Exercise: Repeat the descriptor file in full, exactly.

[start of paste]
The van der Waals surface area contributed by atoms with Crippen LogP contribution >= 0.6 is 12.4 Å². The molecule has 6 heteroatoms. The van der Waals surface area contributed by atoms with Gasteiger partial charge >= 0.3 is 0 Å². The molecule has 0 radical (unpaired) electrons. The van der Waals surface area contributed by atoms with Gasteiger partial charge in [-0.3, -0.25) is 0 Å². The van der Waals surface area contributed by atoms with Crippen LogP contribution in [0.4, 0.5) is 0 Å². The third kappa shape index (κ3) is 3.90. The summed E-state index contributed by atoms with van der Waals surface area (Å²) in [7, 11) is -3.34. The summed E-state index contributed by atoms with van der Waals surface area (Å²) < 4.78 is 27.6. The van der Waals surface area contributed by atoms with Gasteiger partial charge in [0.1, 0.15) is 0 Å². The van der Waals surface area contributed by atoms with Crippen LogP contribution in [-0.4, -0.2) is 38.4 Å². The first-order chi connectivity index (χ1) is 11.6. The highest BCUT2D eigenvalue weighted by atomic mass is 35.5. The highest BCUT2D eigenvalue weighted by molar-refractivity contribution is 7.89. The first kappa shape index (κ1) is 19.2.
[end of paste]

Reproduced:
The van der Waals surface area contributed by atoms with Crippen LogP contribution >= 0.6 is 12.4 Å². The molecule has 6 heteroatoms. The van der Waals surface area contributed by atoms with Gasteiger partial charge >= 0.3 is 0 Å². The molecule has 0 radical (unpaired) electrons. The van der Waals surface area contributed by atoms with Gasteiger partial charge in [-0.3, -0.25) is 0 Å². The van der Waals surface area contributed by atoms with Crippen LogP contribution in [0.4, 0.5) is 0 Å². The third kappa shape index (κ3) is 3.90. The summed E-state index contributed by atoms with van der Waals surface area (Å²) in [7, 11) is -3.34. The summed E-state index contributed by atoms with van der Waals surface area (Å²) < 4.78 is 27.6. The van der Waals surface area contributed by atoms with Gasteiger partial charge in [0.1, 0.15) is 0 Å². The van der Waals surface area contributed by atoms with Crippen LogP contribution in [-0.4, -0.2) is 38.4 Å². The first-order chi connectivity index (χ1) is 11.6. The highest BCUT2D eigenvalue weighted by atomic mass is 35.5. The highest BCUT2D eigenvalue weighted by molar-refractivity contribution is 7.89. The first kappa shape index (κ1) is 19.2.